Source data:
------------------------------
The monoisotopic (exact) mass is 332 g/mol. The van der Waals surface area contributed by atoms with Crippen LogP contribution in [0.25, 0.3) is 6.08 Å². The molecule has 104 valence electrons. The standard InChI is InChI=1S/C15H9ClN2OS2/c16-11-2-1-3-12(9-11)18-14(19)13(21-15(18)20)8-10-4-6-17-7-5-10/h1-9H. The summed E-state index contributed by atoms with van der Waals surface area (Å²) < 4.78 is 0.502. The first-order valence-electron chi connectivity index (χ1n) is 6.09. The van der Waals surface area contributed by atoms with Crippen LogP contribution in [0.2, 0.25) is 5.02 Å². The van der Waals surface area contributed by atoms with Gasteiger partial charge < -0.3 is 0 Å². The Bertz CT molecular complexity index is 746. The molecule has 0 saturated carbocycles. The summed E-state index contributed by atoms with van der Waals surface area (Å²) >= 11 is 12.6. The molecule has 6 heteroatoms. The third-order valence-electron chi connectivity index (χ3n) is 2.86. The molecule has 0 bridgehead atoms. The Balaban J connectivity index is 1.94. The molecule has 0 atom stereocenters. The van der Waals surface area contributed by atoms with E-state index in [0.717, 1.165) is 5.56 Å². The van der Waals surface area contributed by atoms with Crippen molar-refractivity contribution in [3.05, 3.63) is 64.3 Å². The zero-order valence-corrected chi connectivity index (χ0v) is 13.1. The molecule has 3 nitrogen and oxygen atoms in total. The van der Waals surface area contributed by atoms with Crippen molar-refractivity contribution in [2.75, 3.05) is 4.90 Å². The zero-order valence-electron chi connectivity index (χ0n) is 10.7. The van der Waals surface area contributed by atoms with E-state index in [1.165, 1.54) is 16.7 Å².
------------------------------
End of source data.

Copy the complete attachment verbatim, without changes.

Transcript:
The monoisotopic (exact) mass is 332 g/mol. The van der Waals surface area contributed by atoms with Crippen LogP contribution in [0.25, 0.3) is 6.08 Å². The molecule has 104 valence electrons. The standard InChI is InChI=1S/C15H9ClN2OS2/c16-11-2-1-3-12(9-11)18-14(19)13(21-15(18)20)8-10-4-6-17-7-5-10/h1-9H. The summed E-state index contributed by atoms with van der Waals surface area (Å²) < 4.78 is 0.502. The first-order valence-electron chi connectivity index (χ1n) is 6.09. The van der Waals surface area contributed by atoms with Crippen LogP contribution in [0.2, 0.25) is 5.02 Å². The van der Waals surface area contributed by atoms with Gasteiger partial charge < -0.3 is 0 Å². The Bertz CT molecular complexity index is 746. The molecule has 0 saturated carbocycles. The summed E-state index contributed by atoms with van der Waals surface area (Å²) >= 11 is 12.6. The molecule has 6 heteroatoms. The third-order valence-electron chi connectivity index (χ3n) is 2.86. The molecule has 0 bridgehead atoms. The Balaban J connectivity index is 1.94. The molecule has 0 atom stereocenters. The van der Waals surface area contributed by atoms with E-state index in [0.717, 1.165) is 5.56 Å². The van der Waals surface area contributed by atoms with Crippen molar-refractivity contribution in [3.05, 3.63) is 64.3 Å². The zero-order valence-corrected chi connectivity index (χ0v) is 13.1. The molecule has 3 nitrogen and oxygen atoms in total. The van der Waals surface area contributed by atoms with Crippen molar-refractivity contribution in [2.75, 3.05) is 4.90 Å². The zero-order valence-electron chi connectivity index (χ0n) is 10.7. The van der Waals surface area contributed by atoms with E-state index in [1.165, 1.54) is 16.7 Å².